By Anote Ajeluorou
Perhaps, one of the most fully realised sessions of the packed Lagos Book and Art Festival (LABAF 2013) held at Freedom Park was the one on The Caine Prize for African Writing. Mischievously but aptly tagged The Caine Prize for Nigerian Writing?, organisers sought to draw attention to the dominant status of Nigerian writers in winning the prize five times already in its 14 years’ history. This, indeed, is a feat given that all the five shortlisted writers this year alone were all Nigerians, with U.S.-based Tope Folarin eventually winning it with his story, ‘Miracle’.
LABAF organisers sought to know what the prize meant to Nigerian writers, whether they consider it a desirable Western validation of African writing and whether it sets polico-cultural agenda for Africa writing. Although Abubakar A.Ibrahim (2013 shortlisted author with his piece, ‘Whispering Trees’) and Elnathan John (???) were to have joined 2012 winner of the prize, Rotimi Babatunde (he won with ‘Bombay Republic’), Ibrahim couldn’t make it from Abuja for flight-related problems. But the duo of John and Babatunde made a fine moment of the session, with dexterous moderation coming from poet and teacher, Dr. Ogaga Ifowodo.
Ifowodo sought to find out the two writers’ philosophical views on the prize, the role of Western cultural hegemony in its organisation and the institutional framework that sustains it as against what is obtainable on the African continent. John maintained that from an idealistic point of view, he wished there were no prizes to reward writing or writers, arguing that prizes tended to diminish writers and needlessly put up one writing against another. However, on the grounds of serving as a tool for promoting writing and writers, John conceded to prizes as being inevitable.
But he was clearly not in favour of prizes being turned into some sort of celebrity circus, with the story or writing relegated to the background, “There’s too much of the celebrity factor in the prizes; we’re more concerned with what’s on the faces of writers and not what’s on their shelves. For some, prizes stop their career as writers. Some prizes do not help writers in their administration; they exclude other writers. I wish there were no prizes”.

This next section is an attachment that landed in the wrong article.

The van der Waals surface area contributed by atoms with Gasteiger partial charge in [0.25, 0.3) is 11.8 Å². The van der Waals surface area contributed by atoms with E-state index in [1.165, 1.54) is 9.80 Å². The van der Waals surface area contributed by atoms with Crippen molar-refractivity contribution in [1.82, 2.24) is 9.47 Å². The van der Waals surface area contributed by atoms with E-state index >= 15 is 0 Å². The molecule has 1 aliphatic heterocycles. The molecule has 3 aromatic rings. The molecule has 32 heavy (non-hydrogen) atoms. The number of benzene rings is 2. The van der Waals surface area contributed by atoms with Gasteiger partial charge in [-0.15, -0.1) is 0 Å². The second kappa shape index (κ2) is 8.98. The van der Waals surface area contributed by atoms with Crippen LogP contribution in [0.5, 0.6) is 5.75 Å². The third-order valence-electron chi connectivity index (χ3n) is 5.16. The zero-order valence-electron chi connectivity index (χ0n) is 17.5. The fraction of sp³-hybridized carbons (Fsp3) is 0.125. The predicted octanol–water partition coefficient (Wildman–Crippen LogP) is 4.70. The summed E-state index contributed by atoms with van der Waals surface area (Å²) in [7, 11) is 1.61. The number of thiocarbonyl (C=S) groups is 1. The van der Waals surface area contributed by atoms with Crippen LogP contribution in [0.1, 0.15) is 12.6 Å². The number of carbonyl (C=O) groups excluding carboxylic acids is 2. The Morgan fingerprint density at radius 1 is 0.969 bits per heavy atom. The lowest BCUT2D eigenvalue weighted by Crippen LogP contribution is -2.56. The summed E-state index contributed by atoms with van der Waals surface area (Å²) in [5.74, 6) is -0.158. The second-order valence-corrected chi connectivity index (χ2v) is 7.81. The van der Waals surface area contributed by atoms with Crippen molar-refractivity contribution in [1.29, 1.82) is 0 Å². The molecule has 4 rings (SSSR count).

However, Babatunde stressed how important prizes were fast becoming a factor in the lives of writers, and added that prizes had come to stay and that they couldn’t just be wished away any more. “The real prize is the one which, 100 years from now, people will still be reading you”, he said. “Prizes can distract you and they can also spur you on to write more”.
On why or how African writers look to Europe for validation, and so fall into the dangerous trap of writing to conform to Western expectation of the kinds of stories that should come from Africa, Babatunde took a swipe at the continent for lack of structures that support writing and writers. According to the 2012 prize-winner, “We should also ask, ‘what platform have we established (in Africa) to counter The Caine Prize? If there’s one platform in Africa, the Caine prize will just be one of those prizes”.
Babatunde then went on to commend the Caine prize for what it has done for African writing, “The Caine Prize for African Writing has done a wonderful job of spotlighting African writing. The only way its influence can be reduced is to counter it. Another prize of equal prestige will help. There are not so many organisations doing something similar in Africa for African writers”.